Wu long (oolong) teas have been described as “flowery”, “smooth”, “spicy”, “sweet and creamy”, “subtle orchid tastes”, “full tasting with a mellow aftertaste”…
Hmmm…makes you want to try some Wu long tea yourself! These terms are a good guideline for judging wu long (oolong)tea tastes; you’ll see these terms a lot if you experiment with different tea varieties.
I’m sure once you’ve tasted Wu long (oolong) tea brewed correctly, you might find these terms very fitting .
“…With all the talk about the health benefits of tea drinking we can easily forget about one of the best reasons to we drink tea – the complex and amazing taste!”
Remember, tea processing is an art not a science, which is why the taste and the subtle nuance in flavor and aroma in each batch varies ever so slightly.
Why is this? Wu long teas vary in taste mainly because of the firing process.
The longer fired Wu long teas are considerd more “bakey”. Short fired are more “peachlike” or “fruity”.
Over-firing tends to create an undesirable tasting tea; a baked taste, destroying the complex mellow beauty of a good oolong tea
Not to be confused with “High-fired” which is similar to “over fired” or “dried”, but not bakey or burned. An indication of good flavor.
For a good example of a fantastic tasting – high fired Taiwanese Wu Long, my first impression was that it had “bakey notes”, but not a burnt flavor. It’s since become one of my favorites, always complex and full bodied.
One thing to remember is that these taste terms describe the flavor range and are not absolutely good or bad. For example “bakey” is usually a negative term meaning burnt because of over firing during processing. However a slightly baked taste from just the right amount of firing is extremely pleasant to the taste!
This is where choosing an experienced tea vendor online with knowledge and plenty of experience is critical! One of the best online tea vendors Generation Tea.
They know how critical it is to evaluate teas on a batch by batch basis. They do a great job! They have always delivered the highest quality wu long teas.
What Influences Tea Taste
Tea taste is influenced by many factors: The time of year it’s picked, which leaves are picked, the processing, the actual growing region, and the knwledge of the vendor. These are all major influences in the final taste of whichever tea you enjoy whether Wu-long, green, Pu-erh etc…
The good news is there are such a wide variety of amazing tasting teas to be discovered that understanding what words are used to describe the taste is a big help in choosing a tea.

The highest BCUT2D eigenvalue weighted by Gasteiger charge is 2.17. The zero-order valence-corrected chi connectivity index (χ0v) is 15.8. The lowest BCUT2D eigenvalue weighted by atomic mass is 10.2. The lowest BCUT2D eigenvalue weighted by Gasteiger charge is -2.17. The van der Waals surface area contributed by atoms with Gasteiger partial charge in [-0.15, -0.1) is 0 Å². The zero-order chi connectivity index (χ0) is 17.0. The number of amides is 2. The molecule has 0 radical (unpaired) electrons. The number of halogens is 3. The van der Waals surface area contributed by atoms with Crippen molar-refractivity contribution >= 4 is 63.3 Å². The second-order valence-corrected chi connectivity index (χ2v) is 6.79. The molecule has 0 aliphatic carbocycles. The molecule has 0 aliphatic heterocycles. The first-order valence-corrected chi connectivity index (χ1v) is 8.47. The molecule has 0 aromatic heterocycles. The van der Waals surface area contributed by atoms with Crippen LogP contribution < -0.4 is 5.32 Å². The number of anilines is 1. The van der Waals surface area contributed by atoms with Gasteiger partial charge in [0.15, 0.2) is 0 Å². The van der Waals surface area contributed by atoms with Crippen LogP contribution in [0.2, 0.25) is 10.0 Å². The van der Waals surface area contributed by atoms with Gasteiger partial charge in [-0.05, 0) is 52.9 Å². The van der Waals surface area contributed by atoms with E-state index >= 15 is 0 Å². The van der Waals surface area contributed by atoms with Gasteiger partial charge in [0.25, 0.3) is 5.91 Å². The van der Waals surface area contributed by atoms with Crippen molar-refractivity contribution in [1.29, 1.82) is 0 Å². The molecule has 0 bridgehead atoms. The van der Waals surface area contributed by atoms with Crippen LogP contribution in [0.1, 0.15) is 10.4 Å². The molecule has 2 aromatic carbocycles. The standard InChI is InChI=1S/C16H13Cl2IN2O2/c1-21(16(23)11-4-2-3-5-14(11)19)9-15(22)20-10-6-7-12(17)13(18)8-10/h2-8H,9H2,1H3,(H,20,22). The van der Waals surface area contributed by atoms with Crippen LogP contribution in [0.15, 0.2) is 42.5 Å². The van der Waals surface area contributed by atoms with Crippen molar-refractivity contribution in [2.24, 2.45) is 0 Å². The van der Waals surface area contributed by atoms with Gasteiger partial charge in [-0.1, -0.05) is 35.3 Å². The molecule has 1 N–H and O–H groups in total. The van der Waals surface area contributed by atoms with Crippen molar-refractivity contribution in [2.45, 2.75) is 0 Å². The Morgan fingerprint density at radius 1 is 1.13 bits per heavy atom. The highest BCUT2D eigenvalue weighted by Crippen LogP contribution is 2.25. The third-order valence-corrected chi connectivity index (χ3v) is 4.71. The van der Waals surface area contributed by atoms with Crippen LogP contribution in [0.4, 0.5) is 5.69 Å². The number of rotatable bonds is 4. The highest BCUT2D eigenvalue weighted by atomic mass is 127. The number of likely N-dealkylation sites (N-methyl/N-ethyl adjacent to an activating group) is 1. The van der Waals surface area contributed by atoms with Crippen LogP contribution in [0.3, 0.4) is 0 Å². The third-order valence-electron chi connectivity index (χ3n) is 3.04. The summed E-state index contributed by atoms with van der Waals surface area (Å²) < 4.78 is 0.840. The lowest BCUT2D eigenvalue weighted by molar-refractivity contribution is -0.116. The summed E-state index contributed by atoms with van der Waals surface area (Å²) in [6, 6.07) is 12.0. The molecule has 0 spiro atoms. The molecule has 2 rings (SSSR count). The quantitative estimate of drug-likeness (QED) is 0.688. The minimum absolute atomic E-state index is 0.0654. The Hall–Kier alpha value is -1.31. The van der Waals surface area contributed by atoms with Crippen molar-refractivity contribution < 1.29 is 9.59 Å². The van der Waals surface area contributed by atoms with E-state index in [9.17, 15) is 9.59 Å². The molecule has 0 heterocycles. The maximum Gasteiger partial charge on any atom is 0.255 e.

Let’s talk about descriptive terms related to all types of teas
Remember, this is subjective and varies from person to person!
Here are some basic tea taste concepts:
- Aroma: The odor of the tea as it steams from your cup. The more complex the better, often called a “bouquet”.
- Astringency: the polyphenols in tea (the healthy antioxidants) create a “puckery” sensation usually on the side of the tongue.
- Body: The sensation of weight experienced in the mouth. Usually, thin, medium, full.
- Full: Describes liquor possessing color, strength, substance and roundness, as opposed to empty.
- Thick: Describes liquor having substance, but not necessarily strength.
- Thin/weak: Describes tea liquor lacking thickness and strength.
- Toasty – describes the liquor of the brewed tea. Usually this term is used when the tea is “over fired” during the manufacturing process. (Can be bad but not always).
Terms Descriptive of Poor Taste – All Teas
Bakey: Usually occurs when a tea is subjected to higher than normal temperatures during the baking process. Typically unpleasant to the taste.
Cheesy: An undesirable character suggestive of slightly rancid butter, generally attributed to insufficiently seasoned or inferior chest battens.
Common: Inferior teas with little or no distingushing character. Plain. Grocery store teas fall into this catagory. Better worse than plain!
Earthy: Can also be described as moldy, musty, dank etc… Typically occurs when teas are stored under poor conditions.
Empty: When the tea liquor lacks body and substance, this term is appropriate.
Woody: Tea taster’s term indicating an undesirable grassy characteristic.
Terms Descriptive of Good Taste – All Teas.
Biscuity: Tea taster’s expression, often used with Assam teas that have been fired well but not overly so. A not unpleasant character reminiscent of biscuits.
Black Currant: An extremely desirable characteristic occasionally noticeable in the liquors and infusions of fine darjeelings, akin to the aroma emitted by black currant bushes.
Cream(y): Round, smooth the precipitate which is apparent when the liquor of a good strong tea cools. It is a combination of catechin with caffeine. This remains a solution in the hot tea infusions. On cooling, this is thrown out of solution and so remains suspended but after long standing settles at the bottom. A bright cream indicates a good tea, whereas a dull or muddy cream is indicative of an inferior tea.
Full: Strong tea without bitterness and possessing good color,
Fruity Flavor nuance found in quality teas such as oolongs and Keemuns. Also describes fruit flavored teas.
Remember the above are subjective taste characteristics that are “agreed on” in the tea drinking community at large.
So ultimately, it’s a matter of degree of flavor elements, which mainly influences the taste of wu long or any tea for that matter. You be judge…and enjoy!